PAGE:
A copy of this book was provided by the publisher for review.
Seventeen-year-old Elliott hasn’t slept properly for months. Not since the accident that nearly killed him. Sometimes he half-wakes, paralysed, while shadowy figures move around him. Other times he is the one moving around while his body lies asleep on the bed. His doctors say sleep paralysis and out-of-body experiences are harmless – but to Elliott they’re terrifying.
Convinced that his brush with death has attracted the spirit world, Elliott secures a job at a reputedly haunted museum, determined to discover the truth. There, he meets the enigmatic Ophelia. But, as she and Elliott grow closer, Elliott draws new attention from the dead. One night, during an out-of-body experience, Elliott returns to bed to find his body gone. Something is occupying it, something that wants to live again – and it wants Ophelia, too …
I don’t read ghost stories on account of my being easily terrified by anything resembling a vengeful spirit. I decided to give Unrest a go for two reasons – it is written from a male perspective, which is rare enough in YA, and Elliott doesn’t hide from his connection to the spirit world, but goes and gets a job at a haunted museum. Talk about brave. I didn’t have the luxury to read the book in the daytime as I had initially intended, but it didn’t turn out to be half as terrifying as I expected. Yes, it’s creepy and there are a few disturbing scenes, but it’s no scarier than an average episode of Supernatural, and they’ve failed to scare me since season 3.
In a book such as this that deals with experiences like Elliott’s, I analyse how those around the protagonist treat his/her experiences. I was glad that instead of dismissing Elliott’s visions, his family is both caring and supportive, which is a refreshing change. They aren’t sure if they believe him, but are genuinely concerned about him and are always there to help. Ophelia is my favourite character in the book because although Elliott’s strange behaviour creeps her out, she is still open and honest with him and tries to help in any way she can. Their relationship is realistic and sweet and grew slowly out of friendship, which I liked.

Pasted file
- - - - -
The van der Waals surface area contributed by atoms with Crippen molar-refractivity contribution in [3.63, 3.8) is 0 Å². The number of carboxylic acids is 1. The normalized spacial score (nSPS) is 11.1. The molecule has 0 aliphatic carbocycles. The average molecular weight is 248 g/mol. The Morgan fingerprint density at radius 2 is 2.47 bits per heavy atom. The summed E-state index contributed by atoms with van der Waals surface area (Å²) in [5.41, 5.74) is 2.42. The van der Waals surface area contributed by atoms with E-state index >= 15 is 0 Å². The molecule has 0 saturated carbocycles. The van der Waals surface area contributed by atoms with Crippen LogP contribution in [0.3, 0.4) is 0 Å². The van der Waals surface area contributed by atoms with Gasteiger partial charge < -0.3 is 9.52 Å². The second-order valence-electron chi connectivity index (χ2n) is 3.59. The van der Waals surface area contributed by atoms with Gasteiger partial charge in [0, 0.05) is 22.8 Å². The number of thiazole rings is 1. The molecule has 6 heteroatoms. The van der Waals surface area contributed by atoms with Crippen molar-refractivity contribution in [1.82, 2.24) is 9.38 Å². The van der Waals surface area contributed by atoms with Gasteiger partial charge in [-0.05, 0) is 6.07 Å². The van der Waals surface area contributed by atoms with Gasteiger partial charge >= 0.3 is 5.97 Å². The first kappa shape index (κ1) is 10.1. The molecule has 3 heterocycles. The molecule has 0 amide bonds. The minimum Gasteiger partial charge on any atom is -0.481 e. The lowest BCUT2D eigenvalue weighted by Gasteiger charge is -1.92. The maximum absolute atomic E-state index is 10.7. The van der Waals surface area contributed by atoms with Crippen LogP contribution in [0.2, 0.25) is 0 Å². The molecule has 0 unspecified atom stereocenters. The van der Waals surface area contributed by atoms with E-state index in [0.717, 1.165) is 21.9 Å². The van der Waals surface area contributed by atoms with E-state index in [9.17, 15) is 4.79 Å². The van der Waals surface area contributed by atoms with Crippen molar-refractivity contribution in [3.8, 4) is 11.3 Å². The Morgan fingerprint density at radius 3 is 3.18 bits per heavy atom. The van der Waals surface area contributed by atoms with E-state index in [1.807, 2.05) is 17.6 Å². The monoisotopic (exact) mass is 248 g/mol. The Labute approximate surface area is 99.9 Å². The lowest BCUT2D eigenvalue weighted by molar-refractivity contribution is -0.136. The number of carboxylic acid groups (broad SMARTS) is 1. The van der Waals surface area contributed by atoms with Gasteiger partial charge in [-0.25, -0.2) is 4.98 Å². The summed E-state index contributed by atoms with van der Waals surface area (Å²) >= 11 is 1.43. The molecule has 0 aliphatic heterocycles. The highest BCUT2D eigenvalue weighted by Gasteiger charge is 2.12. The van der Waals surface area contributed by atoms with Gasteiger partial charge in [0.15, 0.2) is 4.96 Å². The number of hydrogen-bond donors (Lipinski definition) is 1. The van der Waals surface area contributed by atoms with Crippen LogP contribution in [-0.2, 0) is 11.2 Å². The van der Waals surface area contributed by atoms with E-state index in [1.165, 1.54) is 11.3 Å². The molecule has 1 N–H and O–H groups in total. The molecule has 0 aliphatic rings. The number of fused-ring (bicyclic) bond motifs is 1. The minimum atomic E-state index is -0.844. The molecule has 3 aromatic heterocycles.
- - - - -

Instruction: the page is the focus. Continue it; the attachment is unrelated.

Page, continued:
This book is really difficult to out down, which I attribute largely to its suspenseful plot. Unrest went in a completely different direction to what I had expected. This is good – reading the book was a journey full of unexpected twists and turns. Plot details are revealed fast enough to engage a reader but with every reveal there is something held back so that the anticipation builds up until the very end, when everything finally makes sense. This is the first book I have read written by Michelle Harrison and I am impressed by her writing style. She brings the spirit world to life, and it’s every bit as creepy and disturbing as you would expect.
Unrest is a spine-tingling, exciting story that I feel many people will enjoy. I have read a few reviews where the supernatural elements have put off potential readers, and I realise that although I didn’t find it particularly scary, other readers may. However, it’s a great read and I wish there was more to come!
About the book: